Photographing the Milky Way (Part 2)

Last June, I blogged about my first attempt at capturing a shot of our own galaxy – the Milky Way. Earlier in September I headed out again into the wild on a dark moonless night, for another round of astro photography. This time around I had high hopes of getting a shot of the Andromeda galaxy, the nearest galaxy to our own, which around September starts showing up in the early night hours just above the horizon. Unfortunately I failed miserably, as the lens and technique that I ended up using, didn’t really cut it.

The night however didn’t completely go to waste. Prior to my trip to Italy this summer, I mentioned that I had purchased a Sigma 10-20mm ultra wide angle lens. This lens is great for landscapes, but it is equally good when it comes to astro photography. At its widest setting (10mm), this lens can stay open for nearly 40 seconds on an APS-C camera such as my own, without capturing any trails. The trick here is that the closer you zoom into a star, the easier it is to detect the trail of the star caused by the earth’s rotation. Time is key here, because you want the shutter to stay open for a longer period of time so that you can record as much light (and hence more detail) as possible without at the same time capturing any trail.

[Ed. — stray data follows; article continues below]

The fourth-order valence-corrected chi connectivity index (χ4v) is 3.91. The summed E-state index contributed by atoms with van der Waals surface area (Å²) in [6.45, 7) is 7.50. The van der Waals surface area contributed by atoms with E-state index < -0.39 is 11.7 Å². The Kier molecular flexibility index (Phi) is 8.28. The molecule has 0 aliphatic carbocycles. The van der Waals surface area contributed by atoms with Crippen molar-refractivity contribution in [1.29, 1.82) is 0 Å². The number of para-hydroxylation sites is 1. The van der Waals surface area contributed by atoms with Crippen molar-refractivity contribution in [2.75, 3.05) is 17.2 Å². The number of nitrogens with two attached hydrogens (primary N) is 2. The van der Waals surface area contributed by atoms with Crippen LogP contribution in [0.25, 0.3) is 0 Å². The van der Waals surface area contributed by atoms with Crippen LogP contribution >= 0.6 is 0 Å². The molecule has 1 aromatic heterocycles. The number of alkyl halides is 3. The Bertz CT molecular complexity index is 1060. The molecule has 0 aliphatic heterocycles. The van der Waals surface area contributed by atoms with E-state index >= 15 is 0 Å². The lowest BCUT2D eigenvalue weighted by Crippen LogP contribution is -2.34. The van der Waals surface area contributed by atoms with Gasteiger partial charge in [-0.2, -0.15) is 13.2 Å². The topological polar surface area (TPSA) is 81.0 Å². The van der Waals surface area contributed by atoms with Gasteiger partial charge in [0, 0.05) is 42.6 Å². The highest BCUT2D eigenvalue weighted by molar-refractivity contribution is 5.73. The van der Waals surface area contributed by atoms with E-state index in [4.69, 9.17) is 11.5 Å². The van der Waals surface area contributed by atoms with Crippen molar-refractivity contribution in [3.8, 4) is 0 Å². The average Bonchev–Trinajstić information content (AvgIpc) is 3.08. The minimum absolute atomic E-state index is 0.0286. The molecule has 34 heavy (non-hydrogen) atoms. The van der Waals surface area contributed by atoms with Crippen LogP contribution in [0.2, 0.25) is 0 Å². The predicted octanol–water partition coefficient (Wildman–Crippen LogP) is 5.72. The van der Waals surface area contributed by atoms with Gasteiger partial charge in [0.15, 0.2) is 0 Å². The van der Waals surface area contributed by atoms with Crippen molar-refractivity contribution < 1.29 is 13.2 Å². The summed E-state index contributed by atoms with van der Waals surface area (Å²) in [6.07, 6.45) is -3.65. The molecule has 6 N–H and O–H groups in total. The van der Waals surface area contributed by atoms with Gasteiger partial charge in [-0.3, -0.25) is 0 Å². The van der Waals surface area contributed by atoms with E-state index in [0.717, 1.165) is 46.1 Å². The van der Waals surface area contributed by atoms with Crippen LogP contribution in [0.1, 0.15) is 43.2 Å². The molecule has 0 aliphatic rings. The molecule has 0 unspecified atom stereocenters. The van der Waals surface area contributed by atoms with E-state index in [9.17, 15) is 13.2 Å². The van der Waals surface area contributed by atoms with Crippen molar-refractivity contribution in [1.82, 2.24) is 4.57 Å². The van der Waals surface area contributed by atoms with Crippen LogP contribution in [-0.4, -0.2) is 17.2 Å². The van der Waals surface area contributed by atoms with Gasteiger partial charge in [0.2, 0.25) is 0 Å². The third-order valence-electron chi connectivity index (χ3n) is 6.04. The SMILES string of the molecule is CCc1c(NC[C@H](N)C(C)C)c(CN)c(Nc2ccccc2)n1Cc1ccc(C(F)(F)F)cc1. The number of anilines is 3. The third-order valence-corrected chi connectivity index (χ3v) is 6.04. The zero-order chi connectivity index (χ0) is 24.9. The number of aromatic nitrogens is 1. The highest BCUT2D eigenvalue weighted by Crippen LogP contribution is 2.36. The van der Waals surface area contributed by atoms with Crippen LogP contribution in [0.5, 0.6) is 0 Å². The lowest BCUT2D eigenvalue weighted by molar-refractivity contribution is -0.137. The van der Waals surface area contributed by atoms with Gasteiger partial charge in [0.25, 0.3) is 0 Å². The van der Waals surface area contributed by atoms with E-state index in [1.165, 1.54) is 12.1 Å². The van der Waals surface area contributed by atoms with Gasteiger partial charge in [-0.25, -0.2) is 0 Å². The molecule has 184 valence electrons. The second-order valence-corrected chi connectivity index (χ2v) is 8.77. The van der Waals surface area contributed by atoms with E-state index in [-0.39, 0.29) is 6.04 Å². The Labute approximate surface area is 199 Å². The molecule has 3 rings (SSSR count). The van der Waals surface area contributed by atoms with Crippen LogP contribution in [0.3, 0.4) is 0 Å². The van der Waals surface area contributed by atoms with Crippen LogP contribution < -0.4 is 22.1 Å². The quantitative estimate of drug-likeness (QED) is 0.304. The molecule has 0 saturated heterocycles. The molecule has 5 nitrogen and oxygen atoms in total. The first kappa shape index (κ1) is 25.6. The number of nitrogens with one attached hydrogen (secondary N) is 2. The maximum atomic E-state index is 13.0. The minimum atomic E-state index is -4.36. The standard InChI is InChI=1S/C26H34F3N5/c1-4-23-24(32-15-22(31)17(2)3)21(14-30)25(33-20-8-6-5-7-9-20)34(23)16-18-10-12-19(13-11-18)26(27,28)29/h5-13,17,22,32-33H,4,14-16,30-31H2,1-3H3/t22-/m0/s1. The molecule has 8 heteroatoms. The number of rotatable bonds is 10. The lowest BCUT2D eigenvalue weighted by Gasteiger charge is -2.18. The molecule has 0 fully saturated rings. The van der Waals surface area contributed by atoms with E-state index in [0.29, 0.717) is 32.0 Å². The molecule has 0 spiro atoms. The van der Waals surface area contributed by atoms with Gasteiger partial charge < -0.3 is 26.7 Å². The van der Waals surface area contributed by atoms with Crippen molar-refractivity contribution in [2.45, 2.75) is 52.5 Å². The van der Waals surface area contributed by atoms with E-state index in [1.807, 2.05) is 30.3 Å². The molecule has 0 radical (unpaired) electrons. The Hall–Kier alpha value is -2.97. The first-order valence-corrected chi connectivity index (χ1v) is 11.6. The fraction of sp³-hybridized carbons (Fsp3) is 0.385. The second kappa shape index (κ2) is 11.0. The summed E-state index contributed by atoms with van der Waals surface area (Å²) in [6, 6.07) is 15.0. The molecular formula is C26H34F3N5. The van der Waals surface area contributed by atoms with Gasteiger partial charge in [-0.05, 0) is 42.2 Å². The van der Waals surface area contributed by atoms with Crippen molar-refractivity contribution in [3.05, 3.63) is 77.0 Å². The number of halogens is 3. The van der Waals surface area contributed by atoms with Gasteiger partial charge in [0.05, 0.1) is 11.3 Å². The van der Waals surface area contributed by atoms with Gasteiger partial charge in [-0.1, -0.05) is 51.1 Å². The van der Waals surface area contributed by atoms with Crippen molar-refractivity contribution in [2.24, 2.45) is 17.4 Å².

Here is the result of my second attempt at the Milky Way with my new Sigma lens.

Milky Way - 1920c

Shot with my Canon 60D and my Sigma 10-20mm F4-5.6 DC HSM lens, at ISO 3200, F4.0, 35 secs.

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